As a coach, I always tell my athletes that when you finish a race, you should take a moment and jot down some things that went right and things that went wrong. Best to learn from your mistakes, better to learn from others. I went into my first double marathon weekend back in January, [...]
There's absolutely no question that running is a difficult sport. Certainly, it's extremely rewarding, but any long-term training program is a major undertaking requiring a significant commitment. Take a look at what training is. Basically, it's hard, physical work which essentially boils down to adding specific stresses to your mind and body over a certain period of time.
Just about every runner who trains consistently and with some degree of intensity will suffer some type of injury. The stress of training and the repetitive nature of the sport makes it almost inevitable that somewhere along the way you will injure a body part, usually a running muscle.
It used to be that whenever you saw a doctor for a running injury—no matter how minor--the prescription was almost always the same: Stop running! If something is bothering you, then you stop, right?
Don't look now, but the Austin Marathon is just over the horizon and it will be here on February 14th before you know it. If Austin is your first marathon, you need to start formulating a game plan today. You had a training plan to prepare you for the Austin Marathon; now you need a marathon plan. Failure to have a good one is a prescription for failure.
Food is medicine. Or can be. What you eat (or don't eat) can have a significant affect on your good health - and, of course, your running. Many of the minor health issues runners have are the body's way of sending a signal that you must eat differently. More specifically, you aren't getting enough of [...]
Regardless of your ability, speed or body shape, the greatest challenge almost all runners face is a simple one: Staying healthy. By the very nature of the aerobic benefits of running, we are certainly healthier than our sedentary counterparts, but runners tend to pick up all sorts of niggling injuries. Fortunately, usually it's nothing serious. But little things tend to slow us down, especially as we approach a key marathon or half marathon. But, those troublesome little things that can be avoided if you follow the rules of healthy, injury-free running.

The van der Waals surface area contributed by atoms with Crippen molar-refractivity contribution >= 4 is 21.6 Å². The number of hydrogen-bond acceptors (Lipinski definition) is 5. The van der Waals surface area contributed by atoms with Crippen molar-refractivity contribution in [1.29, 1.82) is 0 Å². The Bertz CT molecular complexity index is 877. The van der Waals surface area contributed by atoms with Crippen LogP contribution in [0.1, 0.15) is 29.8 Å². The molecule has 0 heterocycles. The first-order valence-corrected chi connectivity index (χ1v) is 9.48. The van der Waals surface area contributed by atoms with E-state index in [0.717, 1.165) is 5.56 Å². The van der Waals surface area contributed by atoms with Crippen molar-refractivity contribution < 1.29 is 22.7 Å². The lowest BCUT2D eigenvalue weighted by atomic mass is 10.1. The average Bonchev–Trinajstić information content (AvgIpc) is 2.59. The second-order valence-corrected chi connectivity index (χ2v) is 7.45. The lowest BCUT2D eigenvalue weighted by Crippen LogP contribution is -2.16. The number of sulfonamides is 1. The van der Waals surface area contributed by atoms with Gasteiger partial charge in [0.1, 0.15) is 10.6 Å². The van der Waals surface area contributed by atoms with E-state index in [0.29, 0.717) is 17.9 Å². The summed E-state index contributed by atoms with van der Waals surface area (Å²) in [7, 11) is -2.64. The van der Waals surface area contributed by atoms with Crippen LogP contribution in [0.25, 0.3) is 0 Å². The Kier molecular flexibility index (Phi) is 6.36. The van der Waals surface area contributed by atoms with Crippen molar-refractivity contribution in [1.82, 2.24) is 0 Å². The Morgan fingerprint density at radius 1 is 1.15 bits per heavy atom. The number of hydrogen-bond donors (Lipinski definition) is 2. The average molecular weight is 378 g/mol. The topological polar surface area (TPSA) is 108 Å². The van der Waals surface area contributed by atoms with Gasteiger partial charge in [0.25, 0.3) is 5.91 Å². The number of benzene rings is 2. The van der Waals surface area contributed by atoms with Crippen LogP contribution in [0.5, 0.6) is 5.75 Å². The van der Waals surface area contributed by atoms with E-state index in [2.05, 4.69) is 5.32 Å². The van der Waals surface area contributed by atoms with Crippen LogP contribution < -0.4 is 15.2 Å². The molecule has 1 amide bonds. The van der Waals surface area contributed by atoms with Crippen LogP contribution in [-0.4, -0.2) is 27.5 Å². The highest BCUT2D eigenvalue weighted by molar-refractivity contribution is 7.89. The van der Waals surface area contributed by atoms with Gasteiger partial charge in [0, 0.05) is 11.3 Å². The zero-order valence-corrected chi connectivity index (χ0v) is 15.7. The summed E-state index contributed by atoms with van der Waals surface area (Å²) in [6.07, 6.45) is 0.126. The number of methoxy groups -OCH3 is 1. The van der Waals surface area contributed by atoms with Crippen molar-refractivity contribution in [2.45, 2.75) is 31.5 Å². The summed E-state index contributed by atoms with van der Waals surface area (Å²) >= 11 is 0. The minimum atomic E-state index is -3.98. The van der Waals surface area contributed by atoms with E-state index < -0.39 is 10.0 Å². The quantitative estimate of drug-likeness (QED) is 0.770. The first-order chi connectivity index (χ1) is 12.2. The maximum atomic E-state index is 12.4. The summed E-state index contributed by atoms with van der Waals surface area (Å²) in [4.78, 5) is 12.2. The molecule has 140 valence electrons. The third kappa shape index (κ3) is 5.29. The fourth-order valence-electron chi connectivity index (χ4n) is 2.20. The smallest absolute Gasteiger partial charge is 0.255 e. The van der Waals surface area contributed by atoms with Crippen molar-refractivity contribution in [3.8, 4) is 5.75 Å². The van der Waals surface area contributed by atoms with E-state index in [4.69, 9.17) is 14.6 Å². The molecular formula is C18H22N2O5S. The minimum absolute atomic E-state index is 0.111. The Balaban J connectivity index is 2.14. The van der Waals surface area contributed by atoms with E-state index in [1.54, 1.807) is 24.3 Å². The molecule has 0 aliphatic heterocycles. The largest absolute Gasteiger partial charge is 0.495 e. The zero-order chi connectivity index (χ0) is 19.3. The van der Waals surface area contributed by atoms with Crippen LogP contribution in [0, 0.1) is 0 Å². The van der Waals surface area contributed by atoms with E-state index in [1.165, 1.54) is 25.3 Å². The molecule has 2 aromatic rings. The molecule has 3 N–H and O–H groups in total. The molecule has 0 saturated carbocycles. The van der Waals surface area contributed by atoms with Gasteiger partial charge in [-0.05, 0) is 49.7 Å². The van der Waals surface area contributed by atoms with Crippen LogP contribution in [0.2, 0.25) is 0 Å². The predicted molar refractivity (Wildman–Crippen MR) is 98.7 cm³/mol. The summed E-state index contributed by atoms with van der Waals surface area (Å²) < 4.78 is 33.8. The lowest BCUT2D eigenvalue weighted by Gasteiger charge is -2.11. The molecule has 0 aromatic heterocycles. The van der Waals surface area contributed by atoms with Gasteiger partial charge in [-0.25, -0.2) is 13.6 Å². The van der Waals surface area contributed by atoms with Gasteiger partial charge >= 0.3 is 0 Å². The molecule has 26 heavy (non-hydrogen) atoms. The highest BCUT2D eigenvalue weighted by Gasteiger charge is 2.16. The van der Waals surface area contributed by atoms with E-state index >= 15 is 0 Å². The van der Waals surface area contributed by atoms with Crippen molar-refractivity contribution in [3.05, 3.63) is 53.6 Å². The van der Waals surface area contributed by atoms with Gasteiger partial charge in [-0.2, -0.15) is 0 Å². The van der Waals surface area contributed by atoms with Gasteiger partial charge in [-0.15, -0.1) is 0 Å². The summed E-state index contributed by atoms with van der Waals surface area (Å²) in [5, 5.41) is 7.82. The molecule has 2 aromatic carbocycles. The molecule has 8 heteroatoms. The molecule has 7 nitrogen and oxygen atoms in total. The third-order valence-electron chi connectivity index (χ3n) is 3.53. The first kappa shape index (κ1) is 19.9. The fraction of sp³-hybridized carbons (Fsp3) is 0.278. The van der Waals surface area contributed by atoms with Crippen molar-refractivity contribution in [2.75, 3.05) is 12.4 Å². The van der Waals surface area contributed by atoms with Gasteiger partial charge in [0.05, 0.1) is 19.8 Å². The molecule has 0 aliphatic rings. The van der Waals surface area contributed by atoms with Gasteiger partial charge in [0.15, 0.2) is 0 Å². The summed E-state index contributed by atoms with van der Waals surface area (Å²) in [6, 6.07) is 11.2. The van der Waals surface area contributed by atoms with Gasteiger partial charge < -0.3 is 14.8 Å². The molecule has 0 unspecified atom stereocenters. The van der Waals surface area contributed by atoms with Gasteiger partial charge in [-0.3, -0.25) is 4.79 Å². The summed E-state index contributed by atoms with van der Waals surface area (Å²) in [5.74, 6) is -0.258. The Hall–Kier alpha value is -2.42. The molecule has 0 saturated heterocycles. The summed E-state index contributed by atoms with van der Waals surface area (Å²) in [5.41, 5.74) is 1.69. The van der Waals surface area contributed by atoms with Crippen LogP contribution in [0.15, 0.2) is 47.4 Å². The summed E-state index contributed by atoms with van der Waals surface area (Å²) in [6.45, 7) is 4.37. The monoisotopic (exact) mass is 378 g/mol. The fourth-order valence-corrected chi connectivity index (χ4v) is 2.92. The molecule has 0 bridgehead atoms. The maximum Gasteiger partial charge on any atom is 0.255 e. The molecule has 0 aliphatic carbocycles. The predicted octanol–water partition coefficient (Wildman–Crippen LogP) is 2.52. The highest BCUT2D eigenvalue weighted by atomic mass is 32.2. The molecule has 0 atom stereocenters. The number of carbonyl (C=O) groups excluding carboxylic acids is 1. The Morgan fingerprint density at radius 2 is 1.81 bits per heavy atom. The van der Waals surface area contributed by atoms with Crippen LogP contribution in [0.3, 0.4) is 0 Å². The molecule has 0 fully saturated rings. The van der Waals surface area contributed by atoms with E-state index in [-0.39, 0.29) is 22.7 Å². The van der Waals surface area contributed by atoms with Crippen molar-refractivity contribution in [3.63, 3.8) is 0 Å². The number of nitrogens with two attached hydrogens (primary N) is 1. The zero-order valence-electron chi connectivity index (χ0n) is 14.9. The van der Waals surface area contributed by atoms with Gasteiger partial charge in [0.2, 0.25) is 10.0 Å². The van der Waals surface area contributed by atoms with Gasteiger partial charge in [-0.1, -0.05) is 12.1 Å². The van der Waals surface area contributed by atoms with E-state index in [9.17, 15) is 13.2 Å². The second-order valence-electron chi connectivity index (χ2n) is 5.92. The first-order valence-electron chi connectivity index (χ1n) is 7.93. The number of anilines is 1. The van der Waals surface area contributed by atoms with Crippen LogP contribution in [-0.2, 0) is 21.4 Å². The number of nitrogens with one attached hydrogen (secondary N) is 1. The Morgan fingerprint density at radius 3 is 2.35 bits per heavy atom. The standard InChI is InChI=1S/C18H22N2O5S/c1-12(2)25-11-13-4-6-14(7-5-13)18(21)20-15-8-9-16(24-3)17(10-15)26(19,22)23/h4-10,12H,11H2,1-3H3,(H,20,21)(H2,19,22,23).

Just about every runner has had one of these painful little demons that strike in the upper part of the abdomen, smack dab at the base of the ribs. It’s the dreaded side stitch or side sticker. Regardless of what you call it, when one stabs you in the rib cage, it can short circuit your race or run in an instant.
Without a doubt, the most common gastrointestinal problem which bothers runners, especially during races and long runs, is something commonly called the runner’s trots. It is—ahem—the urge to defecate and/or have mild diarrhea at the most inappropriate time. Having to stop during a race or a long run to defecate is not only embarrassing and costs time, but it can be extremely inconvenient and troubling. This condition is especially prevlalent among morning runners.
With the two biggest races on the Austin racing calendar coming up--the 3M Half Marathon on January 19th and the Austin Marathon February 16th--it is worth discussing some basic race strategy. If there is one constant at every race, it is runners who are in tip-top shape who figure out a way blow their race. [...]